Chronologically our measurements are sub-divided by 60, and so an hour divided by 60 gives rise to a minute, and conversely a minute divided by 60, gives rise to a second.
Lodge of Grace No 6418 celebrated the landmark achievement of over 60 years membership of Freemasonry for Ray Erskine and on the same night also carried out a second degree ceremony as well. Which gave rise to the thought of what is a ‘second’ divided by 60?
It turns out to be a jiffy. According to Wiktionary in providing its formal definition, a second divided by the basic frequency of its timer (60) to be precise.
The Britannia Adelphi Hotel, Liverpool was the location for those two very special occasions, the celebration of 60 years membership for Ray Erskine and the passing of Casey McCormack to the degree of a fellow craft Freemason.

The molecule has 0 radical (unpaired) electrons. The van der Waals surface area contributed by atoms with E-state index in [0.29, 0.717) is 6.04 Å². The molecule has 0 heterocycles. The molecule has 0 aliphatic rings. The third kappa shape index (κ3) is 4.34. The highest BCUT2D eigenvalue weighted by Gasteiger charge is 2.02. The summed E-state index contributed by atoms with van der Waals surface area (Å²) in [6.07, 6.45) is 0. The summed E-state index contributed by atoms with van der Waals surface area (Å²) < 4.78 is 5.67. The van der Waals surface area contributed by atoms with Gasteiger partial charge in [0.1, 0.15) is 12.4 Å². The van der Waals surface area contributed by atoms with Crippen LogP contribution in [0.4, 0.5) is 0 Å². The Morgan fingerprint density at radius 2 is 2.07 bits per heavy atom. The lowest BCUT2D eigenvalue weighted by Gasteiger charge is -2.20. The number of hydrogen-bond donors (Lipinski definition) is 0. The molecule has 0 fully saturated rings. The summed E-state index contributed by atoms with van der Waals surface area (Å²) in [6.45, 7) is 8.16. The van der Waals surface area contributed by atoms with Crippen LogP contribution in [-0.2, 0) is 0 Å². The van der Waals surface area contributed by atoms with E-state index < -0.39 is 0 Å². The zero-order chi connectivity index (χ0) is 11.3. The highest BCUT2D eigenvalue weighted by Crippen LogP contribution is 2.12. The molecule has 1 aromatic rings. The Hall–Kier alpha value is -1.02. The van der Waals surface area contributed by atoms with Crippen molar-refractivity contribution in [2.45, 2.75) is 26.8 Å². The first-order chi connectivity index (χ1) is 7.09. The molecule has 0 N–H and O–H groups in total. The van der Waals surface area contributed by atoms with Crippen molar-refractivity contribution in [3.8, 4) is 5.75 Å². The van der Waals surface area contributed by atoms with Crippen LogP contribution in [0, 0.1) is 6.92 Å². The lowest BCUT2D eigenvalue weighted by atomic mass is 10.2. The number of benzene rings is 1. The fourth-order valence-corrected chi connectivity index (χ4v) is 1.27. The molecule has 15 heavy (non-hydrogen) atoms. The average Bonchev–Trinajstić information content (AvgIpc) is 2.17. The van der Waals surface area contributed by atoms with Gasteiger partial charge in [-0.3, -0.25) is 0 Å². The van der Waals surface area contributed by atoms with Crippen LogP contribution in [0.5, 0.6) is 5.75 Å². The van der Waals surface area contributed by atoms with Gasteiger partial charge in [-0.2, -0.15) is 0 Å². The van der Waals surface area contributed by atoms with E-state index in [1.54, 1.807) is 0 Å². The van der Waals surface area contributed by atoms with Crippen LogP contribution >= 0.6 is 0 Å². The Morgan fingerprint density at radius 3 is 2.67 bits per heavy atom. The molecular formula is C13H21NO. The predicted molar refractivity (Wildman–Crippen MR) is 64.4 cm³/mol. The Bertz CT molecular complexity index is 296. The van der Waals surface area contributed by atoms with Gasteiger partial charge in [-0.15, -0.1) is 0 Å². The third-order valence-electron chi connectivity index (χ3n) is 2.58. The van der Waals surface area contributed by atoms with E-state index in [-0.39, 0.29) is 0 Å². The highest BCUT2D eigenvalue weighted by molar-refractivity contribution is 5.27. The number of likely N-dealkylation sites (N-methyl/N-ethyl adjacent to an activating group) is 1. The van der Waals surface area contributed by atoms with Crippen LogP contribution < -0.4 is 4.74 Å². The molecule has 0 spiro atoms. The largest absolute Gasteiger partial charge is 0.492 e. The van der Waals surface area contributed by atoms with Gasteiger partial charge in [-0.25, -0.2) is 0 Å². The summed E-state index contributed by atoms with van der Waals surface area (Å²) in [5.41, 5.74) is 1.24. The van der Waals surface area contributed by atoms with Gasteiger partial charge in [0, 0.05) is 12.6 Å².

The lodge was opened in fine form by the WM Kieran Senneck, who was assisted by no less than Ray Erskine standing in as senior warden, Mark Dimelow, junior warden, with Assistant Provincial Grand Master John James standing in as senior deacon and director of ceremonies Robert Menzies standing in as junior deacon, with Alan Morris as inner guard.
Kieran then requested that grand officer David Potts of Compass Lodge No 7052 to occupy the chair of King Solomon, David said he was honoured to do so, and proceeded to open the lodge in the second degree. The candidate Casey McCormack was superb in answering the questions posed to him, as was David Potts in delivering a fine rendition of the second degree ceremony, and was expertly guided around the lodge by John James, assisted by the wardens of the lodge and completed the passing of Casey to the second degree and making him a fellow craft of the Lodge of Grace.